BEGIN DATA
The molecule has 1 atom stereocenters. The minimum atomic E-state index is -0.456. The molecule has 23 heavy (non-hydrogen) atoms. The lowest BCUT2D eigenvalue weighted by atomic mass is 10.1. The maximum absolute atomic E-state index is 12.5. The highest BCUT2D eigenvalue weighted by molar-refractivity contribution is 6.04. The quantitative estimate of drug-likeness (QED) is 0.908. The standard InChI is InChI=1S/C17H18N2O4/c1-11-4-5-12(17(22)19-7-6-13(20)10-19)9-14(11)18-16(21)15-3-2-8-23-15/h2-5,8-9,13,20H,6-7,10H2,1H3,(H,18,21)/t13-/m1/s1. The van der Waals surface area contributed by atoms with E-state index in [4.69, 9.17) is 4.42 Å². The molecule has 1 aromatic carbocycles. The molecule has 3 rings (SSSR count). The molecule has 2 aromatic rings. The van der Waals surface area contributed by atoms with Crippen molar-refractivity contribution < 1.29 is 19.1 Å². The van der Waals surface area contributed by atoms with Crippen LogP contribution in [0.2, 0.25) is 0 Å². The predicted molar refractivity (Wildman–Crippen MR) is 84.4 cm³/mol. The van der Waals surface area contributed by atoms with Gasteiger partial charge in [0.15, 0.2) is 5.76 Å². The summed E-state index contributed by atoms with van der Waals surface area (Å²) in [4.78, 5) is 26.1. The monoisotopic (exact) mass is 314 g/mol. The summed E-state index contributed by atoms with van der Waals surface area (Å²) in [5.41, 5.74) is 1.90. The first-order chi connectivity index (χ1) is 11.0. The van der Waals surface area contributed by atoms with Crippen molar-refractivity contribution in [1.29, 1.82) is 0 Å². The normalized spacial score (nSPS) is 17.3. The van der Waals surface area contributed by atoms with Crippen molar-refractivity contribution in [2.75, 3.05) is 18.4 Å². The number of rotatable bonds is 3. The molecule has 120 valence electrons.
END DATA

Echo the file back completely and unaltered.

The molecule has 1 atom stereocenters. The minimum atomic E-state index is -0.456. The molecule has 23 heavy (non-hydrogen) atoms. The lowest BCUT2D eigenvalue weighted by atomic mass is 10.1. The maximum absolute atomic E-state index is 12.5. The highest BCUT2D eigenvalue weighted by molar-refractivity contribution is 6.04. The quantitative estimate of drug-likeness (QED) is 0.908. The standard InChI is InChI=1S/C17H18N2O4/c1-11-4-5-12(17(22)19-7-6-13(20)10-19)9-14(11)18-16(21)15-3-2-8-23-15/h2-5,8-9,13,20H,6-7,10H2,1H3,(H,18,21)/t13-/m1/s1. The van der Waals surface area contributed by atoms with E-state index in [4.69, 9.17) is 4.42 Å². The molecule has 1 aromatic carbocycles. The molecule has 3 rings (SSSR count). The molecule has 2 aromatic rings. The van der Waals surface area contributed by atoms with Crippen molar-refractivity contribution < 1.29 is 19.1 Å². The van der Waals surface area contributed by atoms with Crippen LogP contribution in [0.2, 0.25) is 0 Å². The predicted molar refractivity (Wildman–Crippen MR) is 84.4 cm³/mol. The van der Waals surface area contributed by atoms with Gasteiger partial charge in [0.15, 0.2) is 5.76 Å². The summed E-state index contributed by atoms with van der Waals surface area (Å²) in [4.78, 5) is 26.1. The monoisotopic (exact) mass is 314 g/mol. The summed E-state index contributed by atoms with van der Waals surface area (Å²) in [5.41, 5.74) is 1.90. The first-order chi connectivity index (χ1) is 11.0. The van der Waals surface area contributed by atoms with Crippen molar-refractivity contribution in [1.29, 1.82) is 0 Å². The normalized spacial score (nSPS) is 17.3. The van der Waals surface area contributed by atoms with Crippen molar-refractivity contribution in [2.75, 3.05) is 18.4 Å². The number of rotatable bonds is 3. The molecule has 120 valence electrons.